If the sensing layer 4 is exposed to gas and reacts therewith, the resistance value of the sensing layer 4 is changed into a resistance value lower than that of the sensing layer in air. Therefore, if a uniform voltage is supplied from the voltage supply 13 to the gas sensing device 11, the current is output at a high level. Accordingly, the current detector 14 detects the current which runs through the sensing layer, and applies it to the control and judgement portion 15.

A gas sensing operation is performed so that the control and judgement portion 15 compares the current input from the current detector 14 to measure the electric conductivity of the sensing layer of the gas sensing device 11. That is, in the conventional gas sensing apparatus, a uniform voltage is supplied from the voltage supply 13, and gas detection is accomplished in accordance with the current value detected by the current detector 14.

However, the conventional gas sensing apparatus has several problems. First, the heater and heater driver for heating the sensing layer to a proper temperature are required separately. This complicates the gas sensing apparatus, decreases its productivity, and increases the cost.

Secondly, power consumption is increased because the device is heated to a high temperature. In addition, due to thermal shock, the gas sensing device will deteriorate and may even break causing the reliability of the gas sensing device to be low.

Thirdly, the conventional gas sensing apparatus is capable of sensing the density of gas, but incapable of judging the kind of gas.

OBJECTS AND SUMMARY OF THE INVENTION

An object of the present invention is a gas sensing apparatus and method in which gas is sensed at normal temperature and without the use of a separate heater.

Another object of the present invention is a gas sensing apparatus and method that uses current-voltage characteristics of a sensing layer which reacts with gas without a separate heater.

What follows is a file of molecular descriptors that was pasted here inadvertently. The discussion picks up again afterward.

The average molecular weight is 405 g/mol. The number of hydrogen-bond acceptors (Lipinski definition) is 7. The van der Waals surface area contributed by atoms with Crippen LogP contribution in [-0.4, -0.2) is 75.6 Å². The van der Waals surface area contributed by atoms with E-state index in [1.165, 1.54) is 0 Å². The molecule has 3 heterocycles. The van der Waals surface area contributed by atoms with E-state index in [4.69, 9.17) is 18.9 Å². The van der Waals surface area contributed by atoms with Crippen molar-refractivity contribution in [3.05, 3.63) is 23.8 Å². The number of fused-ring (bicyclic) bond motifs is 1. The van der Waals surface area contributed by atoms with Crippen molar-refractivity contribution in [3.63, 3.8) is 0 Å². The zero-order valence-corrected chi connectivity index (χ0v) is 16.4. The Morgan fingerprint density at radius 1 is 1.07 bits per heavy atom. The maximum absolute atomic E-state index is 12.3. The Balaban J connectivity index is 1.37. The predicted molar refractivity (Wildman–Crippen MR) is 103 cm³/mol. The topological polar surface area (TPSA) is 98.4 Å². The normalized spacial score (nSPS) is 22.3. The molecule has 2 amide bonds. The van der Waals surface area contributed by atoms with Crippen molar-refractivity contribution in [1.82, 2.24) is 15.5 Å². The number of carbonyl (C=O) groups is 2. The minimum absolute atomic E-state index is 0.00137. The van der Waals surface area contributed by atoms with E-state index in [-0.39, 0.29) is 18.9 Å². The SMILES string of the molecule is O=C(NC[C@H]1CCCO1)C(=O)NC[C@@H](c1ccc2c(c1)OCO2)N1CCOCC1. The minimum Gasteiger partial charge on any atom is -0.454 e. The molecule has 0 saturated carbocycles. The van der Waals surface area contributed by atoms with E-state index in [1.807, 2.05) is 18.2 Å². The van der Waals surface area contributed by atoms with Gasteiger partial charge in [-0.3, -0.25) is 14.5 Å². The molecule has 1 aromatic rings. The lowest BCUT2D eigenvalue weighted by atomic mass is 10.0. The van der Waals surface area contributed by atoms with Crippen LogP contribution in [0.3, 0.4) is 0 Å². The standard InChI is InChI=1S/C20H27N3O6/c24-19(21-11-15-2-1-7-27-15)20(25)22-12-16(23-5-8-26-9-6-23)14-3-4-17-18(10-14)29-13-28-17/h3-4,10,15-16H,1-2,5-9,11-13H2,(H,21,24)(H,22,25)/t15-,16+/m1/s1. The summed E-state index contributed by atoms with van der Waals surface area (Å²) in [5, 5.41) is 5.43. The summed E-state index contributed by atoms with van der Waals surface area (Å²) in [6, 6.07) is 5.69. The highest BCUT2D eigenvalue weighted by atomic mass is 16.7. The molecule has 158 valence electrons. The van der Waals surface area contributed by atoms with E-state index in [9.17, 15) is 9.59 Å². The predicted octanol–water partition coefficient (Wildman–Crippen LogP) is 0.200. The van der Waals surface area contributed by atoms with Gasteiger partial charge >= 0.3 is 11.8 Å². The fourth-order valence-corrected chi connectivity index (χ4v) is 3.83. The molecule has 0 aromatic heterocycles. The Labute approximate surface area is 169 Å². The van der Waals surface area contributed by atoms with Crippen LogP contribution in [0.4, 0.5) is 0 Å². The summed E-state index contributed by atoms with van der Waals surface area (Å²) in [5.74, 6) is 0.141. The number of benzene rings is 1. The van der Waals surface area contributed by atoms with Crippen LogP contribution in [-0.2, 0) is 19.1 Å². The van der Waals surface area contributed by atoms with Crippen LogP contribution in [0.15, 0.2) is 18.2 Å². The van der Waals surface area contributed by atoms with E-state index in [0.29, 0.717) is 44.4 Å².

To accomplish these and other objects of the present invention, there is provided a gas sensing apparatus including a gas sensing device having a resistance variation amount that is varied to sense gas; a voltage supply for variably supplying a voltage to the gas sensing device; a current detector for detecting a current varying with the gas sensed by the gas sensing device; and a control and judgment portion for controlling the voltage supply to control a variation value of a voltage supplied to the gas sensing device, the control and judgement portion receiving a current value from the current detector to judge the kind and density of gas, using current-voltage characteristic reference data.

There is further provided a gas sensing method for sensing gas using a gas sensing device having a sensing layer self-heated by a supplied voltage to react with gas, the method including the steps of storing current-voltage characteristic data in accordance with the kind and density of gas; linearly varying a voltage and supplying it to the gas sensing device, and detecting variations in current value; and obtaining current-voltage characteristics from the variable voltage supply and a current value detected therefrom, and comparing the current-voltage characteristics with the previously stored data, to sense the gas.

BRIEF DESCRIPTION OF THE ATTACHED DRAWINGS

FIG. 1 is a cross-sectional view of a conventional gas sensing device;

FIG. 2 is a plan view of a conventional gas sensing device;

FIG. 3 is a block diagram of a conventional gas sensing device;

FIG. 4 is a layout of a gas sensing device in accordance with the present invention;

FIG. 5 is a cross-sectional view taken along line IV--IV shown in FIG. 4.

FIG. 6 is a block diagram of a gas sensing apparatus in accordance with the present invention; and

FIGS. 7A, 7B and 7C show operation characteristics of a gas sensing apparatus in accordance with the present invention.

DETAILED DESCRIPTION OF THE INVENTION

A preferred embodiment of the present invention will be explained below with reference to the accompanying drawings. In the gas sensing device of the present invention, in order to measure the variation of electric conductivity of the sensing layer without heating a semiconductor oxide of a sensing material using an external heater, the sensing layer is self-heated due to an applied voltage so that the self-heated portion of the sensing layer sensitively reacts in response to the presence of a gas in an ambient atmosphere to be detected.